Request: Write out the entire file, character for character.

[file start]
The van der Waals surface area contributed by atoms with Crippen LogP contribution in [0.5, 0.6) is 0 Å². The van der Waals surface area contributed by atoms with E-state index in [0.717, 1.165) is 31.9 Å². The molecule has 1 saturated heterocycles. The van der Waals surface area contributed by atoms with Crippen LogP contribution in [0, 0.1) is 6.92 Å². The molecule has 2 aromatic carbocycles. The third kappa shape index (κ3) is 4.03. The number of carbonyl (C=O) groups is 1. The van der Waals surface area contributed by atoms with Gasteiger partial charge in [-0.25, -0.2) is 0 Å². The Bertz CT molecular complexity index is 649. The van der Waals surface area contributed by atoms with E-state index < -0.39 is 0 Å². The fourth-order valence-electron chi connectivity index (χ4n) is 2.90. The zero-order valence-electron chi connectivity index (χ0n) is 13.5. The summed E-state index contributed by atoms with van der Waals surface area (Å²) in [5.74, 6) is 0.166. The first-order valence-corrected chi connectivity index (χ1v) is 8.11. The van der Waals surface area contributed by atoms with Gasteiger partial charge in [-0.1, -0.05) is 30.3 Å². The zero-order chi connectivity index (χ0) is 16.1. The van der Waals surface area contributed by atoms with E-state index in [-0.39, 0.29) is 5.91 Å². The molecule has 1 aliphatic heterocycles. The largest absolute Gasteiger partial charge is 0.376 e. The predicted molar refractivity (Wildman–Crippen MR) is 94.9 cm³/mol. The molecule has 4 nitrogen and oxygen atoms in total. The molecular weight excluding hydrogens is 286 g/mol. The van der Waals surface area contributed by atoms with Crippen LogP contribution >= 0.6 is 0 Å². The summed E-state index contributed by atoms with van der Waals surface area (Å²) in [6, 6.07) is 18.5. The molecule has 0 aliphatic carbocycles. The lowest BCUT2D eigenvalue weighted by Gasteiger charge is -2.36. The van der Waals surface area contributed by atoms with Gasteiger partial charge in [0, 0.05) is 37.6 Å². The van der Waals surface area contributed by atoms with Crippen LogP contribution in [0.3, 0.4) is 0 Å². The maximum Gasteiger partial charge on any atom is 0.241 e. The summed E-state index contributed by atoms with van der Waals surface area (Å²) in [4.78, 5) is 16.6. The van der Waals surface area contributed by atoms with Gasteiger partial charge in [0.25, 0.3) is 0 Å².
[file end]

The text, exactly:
The van der Waals surface area contributed by atoms with Crippen LogP contribution in [0.5, 0.6) is 0 Å². The van der Waals surface area contributed by atoms with E-state index in [0.717, 1.165) is 31.9 Å². The molecule has 1 saturated heterocycles. The van der Waals surface area contributed by atoms with Crippen LogP contribution in [0, 0.1) is 6.92 Å². The molecule has 2 aromatic carbocycles. The third kappa shape index (κ3) is 4.03. The number of carbonyl (C=O) groups is 1. The van der Waals surface area contributed by atoms with Gasteiger partial charge in [-0.25, -0.2) is 0 Å². The Bertz CT molecular complexity index is 649. The van der Waals surface area contributed by atoms with E-state index < -0.39 is 0 Å². The fourth-order valence-electron chi connectivity index (χ4n) is 2.90. The zero-order valence-electron chi connectivity index (χ0n) is 13.5. The summed E-state index contributed by atoms with van der Waals surface area (Å²) in [5.74, 6) is 0.166. The first-order valence-corrected chi connectivity index (χ1v) is 8.11. The van der Waals surface area contributed by atoms with Gasteiger partial charge in [-0.1, -0.05) is 30.3 Å². The zero-order chi connectivity index (χ0) is 16.1. The van der Waals surface area contributed by atoms with E-state index in [-0.39, 0.29) is 5.91 Å². The molecule has 1 aliphatic heterocycles. The largest absolute Gasteiger partial charge is 0.376 e. The predicted molar refractivity (Wildman–Crippen MR) is 94.9 cm³/mol. The molecule has 4 nitrogen and oxygen atoms in total. The molecular weight excluding hydrogens is 286 g/mol. The van der Waals surface area contributed by atoms with Crippen LogP contribution >= 0.6 is 0 Å². The summed E-state index contributed by atoms with van der Waals surface area (Å²) in [6, 6.07) is 18.5. The molecule has 0 aliphatic carbocycles. The lowest BCUT2D eigenvalue weighted by Gasteiger charge is -2.36. The van der Waals surface area contributed by atoms with Gasteiger partial charge in [0, 0.05) is 37.6 Å². The van der Waals surface area contributed by atoms with Crippen LogP contribution in [0.3, 0.4) is 0 Å². The maximum Gasteiger partial charge on any atom is 0.241 e. The summed E-state index contributed by atoms with van der Waals surface area (Å²) in [4.78, 5) is 16.6. The van der Waals surface area contributed by atoms with Gasteiger partial charge in [0.25, 0.3) is 0 Å².